This workbench is made from all 2x4 dimensional lumber and less than one full sheet of 3/4" plywood.
Here is the overall cut-list for the base:
8 x 28-1/8" (Legs)
4 x 37" (short braces)
4 x 67-3/4" (long braces)
I cut my top at 42" x 67-3/4". It has 2 extra inches of width in order to overhang a bracket on the back of my table saw.
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Step 1: Cut the Legs
I cut 8 pieces of 2x4 to 28-1/8". These will eventually become the legs, so I made sure they were all the exact same length. I used a stop-block on my miter saw to do this.
These legs are cut at a length that is equal to the height of my table saw, minus the height of the casters I used, minus the thickness of the top (3/4"). This made the workbench sit level with my table saw.
Step 2: Assemble the Legs
I used 2-1/2" construction screws to assemble the leg pieces at 90-degree angles. I like to use these particular screws because pre-drilling holes is not necessary-- they are excellent at not splitting the wood (honest opinion; I have no relationship with this company).
Make sure that the pieces are perfectly flush with each other so that your legs remain the same exact height.
Step 3: Cut the Side Braces (Short Sides)
I cut 4 pieces to a length of 37". These will become the braces on the short side of the workbench. Again, make sure they are all the same exact length-- this will help keep the workbench square.
Step 4: Attach the Side Braces (Short Sides)
I used 2 of the side support braces to attach 2 legs together, making sure the braces were flush with the tops of the legs. For the lower support braces, I used a scrap piece of wood as a spacer block to mark the same height on all 4 legs. Then I attached the lower support braces, using them to pull the legs straight and parallel before driving the screws in.
Step 5: Attach the Casters (optional)
If you are attaching casters, now is the time to do it! I used 1-1/4" screws and washers to attach mine under each leg. Make sure your casters have a locking mechanism and that it locks both the wheels and the swivel in each caster.
Step 6: Cut and Attach the Side Braces (Long Sides)
The last 2x4 pieces that need to be cut are 4 pieces at 67-3/4". These will be the upper and lower long-side support braces.
I attached them the same way I attached the short-side braces-- I made sure the upper braces were flush with the tops of the legs, then used a spacer block to ensure the lower braces were level.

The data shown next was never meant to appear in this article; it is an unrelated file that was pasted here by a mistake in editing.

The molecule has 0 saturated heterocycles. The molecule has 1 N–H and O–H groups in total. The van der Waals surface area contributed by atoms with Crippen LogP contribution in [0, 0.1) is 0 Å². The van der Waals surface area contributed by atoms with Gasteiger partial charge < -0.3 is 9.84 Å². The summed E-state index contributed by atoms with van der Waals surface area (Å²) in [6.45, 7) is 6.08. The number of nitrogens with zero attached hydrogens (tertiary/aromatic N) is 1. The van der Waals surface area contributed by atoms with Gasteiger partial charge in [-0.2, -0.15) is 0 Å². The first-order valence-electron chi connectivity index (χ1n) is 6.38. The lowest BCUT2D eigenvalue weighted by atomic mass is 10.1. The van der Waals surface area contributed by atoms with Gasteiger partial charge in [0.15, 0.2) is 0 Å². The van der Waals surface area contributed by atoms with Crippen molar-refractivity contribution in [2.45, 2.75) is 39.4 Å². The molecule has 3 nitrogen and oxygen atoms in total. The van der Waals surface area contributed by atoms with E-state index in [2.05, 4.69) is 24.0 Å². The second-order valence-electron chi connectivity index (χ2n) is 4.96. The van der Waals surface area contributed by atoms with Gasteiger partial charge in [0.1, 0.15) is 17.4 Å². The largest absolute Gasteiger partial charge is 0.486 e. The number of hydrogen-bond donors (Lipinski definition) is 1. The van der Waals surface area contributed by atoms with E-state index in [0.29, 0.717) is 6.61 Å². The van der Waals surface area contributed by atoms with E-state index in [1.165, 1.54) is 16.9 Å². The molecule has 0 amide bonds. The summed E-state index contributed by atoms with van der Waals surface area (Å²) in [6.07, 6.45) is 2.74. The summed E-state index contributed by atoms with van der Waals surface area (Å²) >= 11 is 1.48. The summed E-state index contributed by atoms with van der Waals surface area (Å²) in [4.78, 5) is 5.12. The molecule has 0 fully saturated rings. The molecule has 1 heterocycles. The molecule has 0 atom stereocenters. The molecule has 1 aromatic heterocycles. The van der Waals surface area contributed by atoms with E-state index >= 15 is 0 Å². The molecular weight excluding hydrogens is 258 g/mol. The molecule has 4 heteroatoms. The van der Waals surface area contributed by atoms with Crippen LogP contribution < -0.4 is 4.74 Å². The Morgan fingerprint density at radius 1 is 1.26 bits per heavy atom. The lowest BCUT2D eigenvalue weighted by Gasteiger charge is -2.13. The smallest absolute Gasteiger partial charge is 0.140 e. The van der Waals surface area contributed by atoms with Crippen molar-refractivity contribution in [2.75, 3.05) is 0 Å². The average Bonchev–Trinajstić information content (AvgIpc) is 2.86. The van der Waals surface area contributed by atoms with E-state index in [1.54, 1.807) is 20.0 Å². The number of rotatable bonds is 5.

The dimensions of the short and long side support braces were made for my particular workshop-- you can obviously alter these dimensions to fit your space.
Step 7: Attach the Lower Side Braces (Long Sides)
You'll probably want to use a clamp to help you out for this step, since the bottom of the legs won't be flush to the ground anymore with the casters installed.
Step 8: Cut the Top to Size
Cutting the top to 40" x 67-3/4" will make it flush with the base of the workbench-- I cut mine at 42" x 67-3/4" to add an extra 2" of width. This allows it to clear a bracket on the back of my table saw and sit flush against the cast iron top.
I used a track saw but there are many different ways to accomplish this cut. A simple circular saw with a straight-edge guide would be perfectly suitable.
Step 9: Attach the Top
I used 1-1/4" construction screws to attach the top to the base. You could attach it from underneath, but I plan on beating mine up and replacing it semi-regularly, so I wanted to make that process as easy as possible by attaching it through the top.
Step 10: Done!
That's all there is to it! This build can be accomplished in under an hour if you really go at it-- maybe 2 hours if you're in no rush.
Be sure to check out the video for more details of the process. I've got lots of other projects over on my channel, too: Robert J. Keller on YouTube
To see what I'm working on these days, head on over to my Instagram: @robertjkeller
Shoot me a message here, there, or anywhere if you have any questions.